Ask yourselves these questions together (as far in advance of the holidays as possible, so that you have time to reflect on them): “What do I really need – what do we really need – to get through this difficult period as smoothly as possible? What could be good for me – or for us? Invite everyone to make suggestions and try to come to a common decision that respects everyone’s wishes and needs

What you can do to take care of yourself

If you are concerned that certain family traditions are triggering too much of your pain, it may be necessary to change them. For example, the ritual of opening presents could be done in the morning instead of the evening; or the Christmas dinner could be held at another family member’s house if it is too stressful to have it at home.

This does not mean that you will never do Christmas at home again; it just means that for a year or two you will need someone else to take over. If, however, you want to take over the Christmas or New Year’s meal, remember that grief is a very tiring process. It is therefore important that you preserve yourself and that, again, you do not ask yourself to go beyond what you can give.

Don’t make the mistake of over-investing in the preparations just to prove to yourself, or others, that you are okay. Please don’t deny your inner exhaustion and feel free to delegate to other family members what you can’t handle right now. Gathering people you love around you can be a real source of joy and happiness. So accept that you are enjoying yourself, without feeling guilty about it.

Finding a little happiness for a few hours doesn’t mean you have forgotten about the person you’ve lost, or that you don’t miss them. This is not true: you know it. It is not a betrayal on your part. You have the right to enjoy the presence and affection of your loved ones. Instead, take these brief moments as a kind of break in the experience of your grief. You know that the pain will come back very quickly, don’t you?

Honoring the memory of the loved one

Celebrating Christmas or the end of the year may no longer have meaning for you now that your loved one is gone.

Nevertheless, you can give meaning to this time of year by including a tribute to the memory of your loved one in your celebrations. Silence and “pretending” do more harm than good.

Instead of spending the whole Christmas day thinking about the person who died, without daring to say his or her name, afraid that the whole family will fall apart, take the decision to explicitly honor his or her memory on that day. Try to define the most beautiful and appropriate way to remember him/her, without ruining the pleasure of being together. For example, you can put a picture of the person on the fireplace with a candle burning all day, and a family member can explicitly make a toast in their honor.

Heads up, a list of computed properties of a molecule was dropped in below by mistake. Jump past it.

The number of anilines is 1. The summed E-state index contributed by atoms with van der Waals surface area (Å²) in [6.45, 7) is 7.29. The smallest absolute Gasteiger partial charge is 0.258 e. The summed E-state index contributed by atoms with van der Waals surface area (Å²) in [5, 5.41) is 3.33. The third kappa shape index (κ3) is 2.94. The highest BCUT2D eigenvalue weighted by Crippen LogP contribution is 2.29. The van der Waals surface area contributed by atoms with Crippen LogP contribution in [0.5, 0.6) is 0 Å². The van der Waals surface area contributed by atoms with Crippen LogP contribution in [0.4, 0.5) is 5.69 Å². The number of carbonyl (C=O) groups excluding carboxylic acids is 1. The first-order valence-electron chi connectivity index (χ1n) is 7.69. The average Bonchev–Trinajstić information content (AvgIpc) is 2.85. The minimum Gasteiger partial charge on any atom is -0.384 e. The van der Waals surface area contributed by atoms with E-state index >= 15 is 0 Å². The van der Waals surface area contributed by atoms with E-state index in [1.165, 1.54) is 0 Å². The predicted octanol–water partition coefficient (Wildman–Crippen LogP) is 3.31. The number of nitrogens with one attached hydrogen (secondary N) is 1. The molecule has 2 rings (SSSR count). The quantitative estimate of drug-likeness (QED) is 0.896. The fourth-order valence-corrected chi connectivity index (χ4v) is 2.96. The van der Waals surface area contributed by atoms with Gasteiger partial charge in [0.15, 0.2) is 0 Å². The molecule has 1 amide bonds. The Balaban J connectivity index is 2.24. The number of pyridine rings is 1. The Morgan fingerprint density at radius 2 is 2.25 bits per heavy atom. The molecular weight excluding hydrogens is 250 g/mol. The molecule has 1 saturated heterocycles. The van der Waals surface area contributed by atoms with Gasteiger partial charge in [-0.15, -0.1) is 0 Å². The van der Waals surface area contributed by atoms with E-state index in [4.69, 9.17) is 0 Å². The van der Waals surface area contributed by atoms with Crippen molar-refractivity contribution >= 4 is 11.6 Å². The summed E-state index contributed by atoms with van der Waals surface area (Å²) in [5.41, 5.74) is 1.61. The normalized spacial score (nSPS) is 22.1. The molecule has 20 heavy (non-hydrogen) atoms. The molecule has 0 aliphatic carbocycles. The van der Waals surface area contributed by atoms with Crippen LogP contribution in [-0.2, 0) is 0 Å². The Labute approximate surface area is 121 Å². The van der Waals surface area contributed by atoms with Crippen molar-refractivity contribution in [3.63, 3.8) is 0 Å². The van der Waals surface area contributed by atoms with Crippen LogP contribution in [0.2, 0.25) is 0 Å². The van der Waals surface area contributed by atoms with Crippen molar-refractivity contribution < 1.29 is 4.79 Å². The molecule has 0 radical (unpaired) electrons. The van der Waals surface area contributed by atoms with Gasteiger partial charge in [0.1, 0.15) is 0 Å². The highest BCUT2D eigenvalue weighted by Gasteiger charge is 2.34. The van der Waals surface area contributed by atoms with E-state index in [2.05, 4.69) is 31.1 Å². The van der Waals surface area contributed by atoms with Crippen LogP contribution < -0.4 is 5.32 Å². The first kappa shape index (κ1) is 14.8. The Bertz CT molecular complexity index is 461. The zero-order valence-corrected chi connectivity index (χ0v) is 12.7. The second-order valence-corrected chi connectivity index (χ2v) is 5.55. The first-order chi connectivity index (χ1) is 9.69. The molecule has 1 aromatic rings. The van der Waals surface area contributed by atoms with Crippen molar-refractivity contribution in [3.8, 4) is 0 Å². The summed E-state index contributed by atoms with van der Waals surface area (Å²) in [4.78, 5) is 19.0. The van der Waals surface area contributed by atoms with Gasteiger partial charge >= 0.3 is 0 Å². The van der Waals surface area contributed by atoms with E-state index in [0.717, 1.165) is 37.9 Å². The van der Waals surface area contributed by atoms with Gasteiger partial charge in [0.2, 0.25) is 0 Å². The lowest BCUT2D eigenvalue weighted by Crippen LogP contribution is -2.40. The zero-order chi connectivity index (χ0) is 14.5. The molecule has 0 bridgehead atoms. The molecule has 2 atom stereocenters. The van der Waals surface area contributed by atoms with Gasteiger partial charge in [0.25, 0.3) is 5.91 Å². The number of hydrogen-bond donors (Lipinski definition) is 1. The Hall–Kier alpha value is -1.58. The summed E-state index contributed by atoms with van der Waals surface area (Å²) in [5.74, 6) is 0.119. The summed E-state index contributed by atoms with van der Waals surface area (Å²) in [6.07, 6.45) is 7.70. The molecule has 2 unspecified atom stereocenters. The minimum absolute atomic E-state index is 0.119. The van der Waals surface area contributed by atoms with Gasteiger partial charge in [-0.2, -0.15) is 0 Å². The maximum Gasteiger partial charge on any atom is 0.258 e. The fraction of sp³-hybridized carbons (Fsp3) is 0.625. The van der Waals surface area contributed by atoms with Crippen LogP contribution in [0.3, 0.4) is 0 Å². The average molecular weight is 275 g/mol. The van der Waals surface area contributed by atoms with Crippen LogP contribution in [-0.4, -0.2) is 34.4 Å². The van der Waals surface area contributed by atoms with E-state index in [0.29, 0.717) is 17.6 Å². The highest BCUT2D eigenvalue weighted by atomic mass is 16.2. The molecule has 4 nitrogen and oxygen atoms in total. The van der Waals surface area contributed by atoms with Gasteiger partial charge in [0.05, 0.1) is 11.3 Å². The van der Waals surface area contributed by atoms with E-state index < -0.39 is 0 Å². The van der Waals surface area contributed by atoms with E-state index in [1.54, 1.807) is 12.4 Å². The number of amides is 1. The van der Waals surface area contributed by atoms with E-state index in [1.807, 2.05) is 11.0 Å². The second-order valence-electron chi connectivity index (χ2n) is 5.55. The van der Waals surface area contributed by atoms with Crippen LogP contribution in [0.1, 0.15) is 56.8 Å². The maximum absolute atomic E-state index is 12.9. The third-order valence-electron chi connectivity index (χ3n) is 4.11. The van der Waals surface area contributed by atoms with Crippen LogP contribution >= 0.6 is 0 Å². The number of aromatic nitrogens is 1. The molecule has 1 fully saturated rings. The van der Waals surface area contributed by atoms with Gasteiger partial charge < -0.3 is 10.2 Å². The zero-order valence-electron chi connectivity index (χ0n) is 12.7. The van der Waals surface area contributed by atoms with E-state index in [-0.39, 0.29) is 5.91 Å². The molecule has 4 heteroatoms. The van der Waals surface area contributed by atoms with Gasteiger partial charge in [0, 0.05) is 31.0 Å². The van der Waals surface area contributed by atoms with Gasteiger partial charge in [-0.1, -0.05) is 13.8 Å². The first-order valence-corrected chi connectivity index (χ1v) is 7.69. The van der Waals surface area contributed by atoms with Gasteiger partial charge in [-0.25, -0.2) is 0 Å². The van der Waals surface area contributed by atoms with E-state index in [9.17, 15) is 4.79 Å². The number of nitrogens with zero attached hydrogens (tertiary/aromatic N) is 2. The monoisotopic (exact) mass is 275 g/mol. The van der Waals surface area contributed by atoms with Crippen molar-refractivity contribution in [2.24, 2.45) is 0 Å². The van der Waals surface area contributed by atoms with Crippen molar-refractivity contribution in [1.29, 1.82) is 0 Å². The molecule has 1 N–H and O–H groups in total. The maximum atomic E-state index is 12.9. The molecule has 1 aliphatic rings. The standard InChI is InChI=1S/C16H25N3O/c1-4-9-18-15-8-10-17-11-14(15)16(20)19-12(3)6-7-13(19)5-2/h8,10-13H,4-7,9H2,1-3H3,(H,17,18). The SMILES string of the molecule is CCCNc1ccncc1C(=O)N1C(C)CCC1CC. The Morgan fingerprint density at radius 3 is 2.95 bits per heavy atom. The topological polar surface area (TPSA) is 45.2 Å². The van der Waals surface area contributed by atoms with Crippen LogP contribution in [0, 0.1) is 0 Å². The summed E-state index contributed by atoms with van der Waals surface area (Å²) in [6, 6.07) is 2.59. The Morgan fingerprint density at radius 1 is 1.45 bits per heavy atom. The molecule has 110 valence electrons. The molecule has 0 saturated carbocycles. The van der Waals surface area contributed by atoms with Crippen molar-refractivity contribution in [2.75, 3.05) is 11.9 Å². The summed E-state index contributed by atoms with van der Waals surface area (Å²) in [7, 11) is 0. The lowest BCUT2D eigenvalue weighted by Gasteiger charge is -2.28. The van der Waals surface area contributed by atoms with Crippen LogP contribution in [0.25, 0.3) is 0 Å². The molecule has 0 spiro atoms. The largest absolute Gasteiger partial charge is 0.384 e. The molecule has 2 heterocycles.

Everyone can also tell a happy memory that they shared with that person: don’t think that this will ” crash ” the party – Yes, there will be tears: how can it be otherwise? But the reality is that everyone around the table is thinking about the person who died. It is much healthier to cry and talk about them openly, for a few moments, than to remain silent all day and “pretend”: everyone risks suffering in silence, while Christmas is a rare opportunity to be together and honor the person who has died.

If the emotions are too strong and you can’t hold them back, accept them in humility: withdraw for a moment, in a quiet place, with someone close to you, to allow yourself to release your sadness. There is nothing wrong or inappropriate about this: it is a normal and natural expression of your grief. It is often better to have a good cry than to exhaust yourself trying to hold back tears, under the pretext of not wanting to bother your loved ones. They are sometimes much more shaken by someone who is silent and who fights internally not to show their pain than by someone who has the ability to recognize it and to show it. One year at a time…

And remember: grief is an evolving process; what you experience this year will be different from what you experience next year – and the year after that… The mistake would be to tell you that the end of the year will be a time of pain forever; that’s not true, even if you think we’re wrong when we tell you that.

So try to take it one year at a time, one Christmas at a time, without anticipating what the years ahead will bring. Please try, this year, to take care of yourself as best you can, as well as those you love, and really give yourself the means to honor, on this day, the sweet memory of the person you have lost.

From a text by Christophe Faure